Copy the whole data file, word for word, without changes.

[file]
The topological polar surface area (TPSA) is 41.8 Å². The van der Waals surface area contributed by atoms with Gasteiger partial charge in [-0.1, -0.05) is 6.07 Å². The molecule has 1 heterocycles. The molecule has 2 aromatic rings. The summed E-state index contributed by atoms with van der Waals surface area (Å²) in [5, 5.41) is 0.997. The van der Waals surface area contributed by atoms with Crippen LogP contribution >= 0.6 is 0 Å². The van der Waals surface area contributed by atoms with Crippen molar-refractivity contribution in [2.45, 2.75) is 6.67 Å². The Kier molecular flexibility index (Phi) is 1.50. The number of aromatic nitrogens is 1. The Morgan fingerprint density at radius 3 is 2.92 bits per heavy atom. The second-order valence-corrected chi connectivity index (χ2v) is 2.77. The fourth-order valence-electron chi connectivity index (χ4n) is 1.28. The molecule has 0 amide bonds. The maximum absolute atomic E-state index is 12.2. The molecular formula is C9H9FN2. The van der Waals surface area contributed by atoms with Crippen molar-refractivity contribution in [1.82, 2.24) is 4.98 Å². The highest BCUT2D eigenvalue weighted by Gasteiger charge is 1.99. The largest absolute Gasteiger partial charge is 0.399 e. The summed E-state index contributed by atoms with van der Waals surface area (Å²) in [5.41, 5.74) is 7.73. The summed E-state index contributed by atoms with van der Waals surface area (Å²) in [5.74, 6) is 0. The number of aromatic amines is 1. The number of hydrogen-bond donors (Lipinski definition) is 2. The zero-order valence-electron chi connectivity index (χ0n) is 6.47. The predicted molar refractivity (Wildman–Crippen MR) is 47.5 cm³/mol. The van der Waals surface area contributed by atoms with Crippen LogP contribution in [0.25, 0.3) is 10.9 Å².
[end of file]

The topological polar surface area (TPSA) is 41.8 Å². The van der Waals surface area contributed by atoms with Gasteiger partial charge in [-0.1, -0.05) is 6.07 Å². The molecule has 1 heterocycles. The molecule has 2 aromatic rings. The summed E-state index contributed by atoms with van der Waals surface area (Å²) in [5, 5.41) is 0.997. The van der Waals surface area contributed by atoms with Crippen LogP contribution >= 0.6 is 0 Å². The van der Waals surface area contributed by atoms with Crippen molar-refractivity contribution in [2.45, 2.75) is 6.67 Å². The Kier molecular flexibility index (Phi) is 1.50. The number of aromatic nitrogens is 1. The Morgan fingerprint density at radius 3 is 2.92 bits per heavy atom. The second-order valence-corrected chi connectivity index (χ2v) is 2.77. The fourth-order valence-electron chi connectivity index (χ4n) is 1.28. The molecule has 0 amide bonds. The maximum absolute atomic E-state index is 12.2. The molecular formula is C9H9FN2. The van der Waals surface area contributed by atoms with Crippen molar-refractivity contribution in [1.82, 2.24) is 4.98 Å². The highest BCUT2D eigenvalue weighted by Gasteiger charge is 1.99. The largest absolute Gasteiger partial charge is 0.399 e. The summed E-state index contributed by atoms with van der Waals surface area (Å²) in [5.41, 5.74) is 7.73. The summed E-state index contributed by atoms with van der Waals surface area (Å²) in [5.74, 6) is 0. The number of aromatic amines is 1. The number of hydrogen-bond donors (Lipinski definition) is 2. The zero-order valence-electron chi connectivity index (χ0n) is 6.47. The predicted molar refractivity (Wildman–Crippen MR) is 47.5 cm³/mol. The van der Waals surface area contributed by atoms with Crippen LogP contribution in [0.25, 0.3) is 10.9 Å².